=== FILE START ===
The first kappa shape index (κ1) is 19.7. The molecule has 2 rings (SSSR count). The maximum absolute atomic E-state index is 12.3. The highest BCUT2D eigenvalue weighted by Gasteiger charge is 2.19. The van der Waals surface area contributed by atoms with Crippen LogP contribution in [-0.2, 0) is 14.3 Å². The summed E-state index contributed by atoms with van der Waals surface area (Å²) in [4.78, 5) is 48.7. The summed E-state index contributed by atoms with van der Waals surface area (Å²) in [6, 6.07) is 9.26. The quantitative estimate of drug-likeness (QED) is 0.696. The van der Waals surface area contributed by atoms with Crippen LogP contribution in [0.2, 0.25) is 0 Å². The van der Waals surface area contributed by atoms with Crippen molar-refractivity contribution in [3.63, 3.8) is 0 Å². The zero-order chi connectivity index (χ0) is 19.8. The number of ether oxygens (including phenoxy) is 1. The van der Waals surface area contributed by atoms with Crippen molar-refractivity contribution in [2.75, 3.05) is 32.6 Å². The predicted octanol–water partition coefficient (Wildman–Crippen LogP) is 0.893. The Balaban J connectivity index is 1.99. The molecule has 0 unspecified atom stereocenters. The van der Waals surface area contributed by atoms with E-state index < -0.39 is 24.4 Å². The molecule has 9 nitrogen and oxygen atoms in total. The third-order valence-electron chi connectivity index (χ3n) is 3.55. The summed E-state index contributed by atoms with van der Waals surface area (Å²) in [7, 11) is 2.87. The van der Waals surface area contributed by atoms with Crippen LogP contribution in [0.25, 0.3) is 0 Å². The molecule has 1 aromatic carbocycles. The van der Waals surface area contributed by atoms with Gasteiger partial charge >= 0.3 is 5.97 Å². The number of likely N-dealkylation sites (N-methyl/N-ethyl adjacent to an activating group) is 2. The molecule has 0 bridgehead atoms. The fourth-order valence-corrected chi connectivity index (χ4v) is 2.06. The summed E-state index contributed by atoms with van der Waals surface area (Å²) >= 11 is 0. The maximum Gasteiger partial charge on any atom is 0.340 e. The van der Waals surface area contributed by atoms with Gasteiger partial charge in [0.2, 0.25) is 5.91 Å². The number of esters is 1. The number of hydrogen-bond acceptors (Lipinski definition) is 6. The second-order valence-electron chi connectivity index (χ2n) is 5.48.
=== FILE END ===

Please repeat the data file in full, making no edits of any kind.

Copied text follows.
The first kappa shape index (κ1) is 19.7. The molecule has 2 rings (SSSR count). The maximum absolute atomic E-state index is 12.3. The highest BCUT2D eigenvalue weighted by Gasteiger charge is 2.19. The van der Waals surface area contributed by atoms with Crippen LogP contribution in [-0.2, 0) is 14.3 Å². The summed E-state index contributed by atoms with van der Waals surface area (Å²) in [4.78, 5) is 48.7. The summed E-state index contributed by atoms with van der Waals surface area (Å²) in [6, 6.07) is 9.26. The quantitative estimate of drug-likeness (QED) is 0.696. The van der Waals surface area contributed by atoms with Crippen LogP contribution in [0.2, 0.25) is 0 Å². The van der Waals surface area contributed by atoms with Crippen molar-refractivity contribution in [3.63, 3.8) is 0 Å². The zero-order chi connectivity index (χ0) is 19.8. The number of ether oxygens (including phenoxy) is 1. The van der Waals surface area contributed by atoms with Crippen molar-refractivity contribution in [2.75, 3.05) is 32.6 Å². The predicted octanol–water partition coefficient (Wildman–Crippen LogP) is 0.893. The Balaban J connectivity index is 1.99. The molecule has 0 unspecified atom stereocenters. The van der Waals surface area contributed by atoms with E-state index < -0.39 is 24.4 Å². The molecule has 9 nitrogen and oxygen atoms in total. The third-order valence-electron chi connectivity index (χ3n) is 3.55. The summed E-state index contributed by atoms with van der Waals surface area (Å²) in [7, 11) is 2.87. The van der Waals surface area contributed by atoms with Crippen LogP contribution in [0.25, 0.3) is 0 Å². The molecule has 1 aromatic carbocycles. The van der Waals surface area contributed by atoms with Gasteiger partial charge >= 0.3 is 5.97 Å². The number of likely N-dealkylation sites (N-methyl/N-ethyl adjacent to an activating group) is 2. The molecule has 0 bridgehead atoms. The fourth-order valence-corrected chi connectivity index (χ4v) is 2.06. The summed E-state index contributed by atoms with van der Waals surface area (Å²) >= 11 is 0. The maximum Gasteiger partial charge on any atom is 0.340 e. The van der Waals surface area contributed by atoms with Gasteiger partial charge in [0.2, 0.25) is 5.91 Å². The number of esters is 1. The number of hydrogen-bond acceptors (Lipinski definition) is 6. The second-order valence-electron chi connectivity index (χ2n) is 5.48.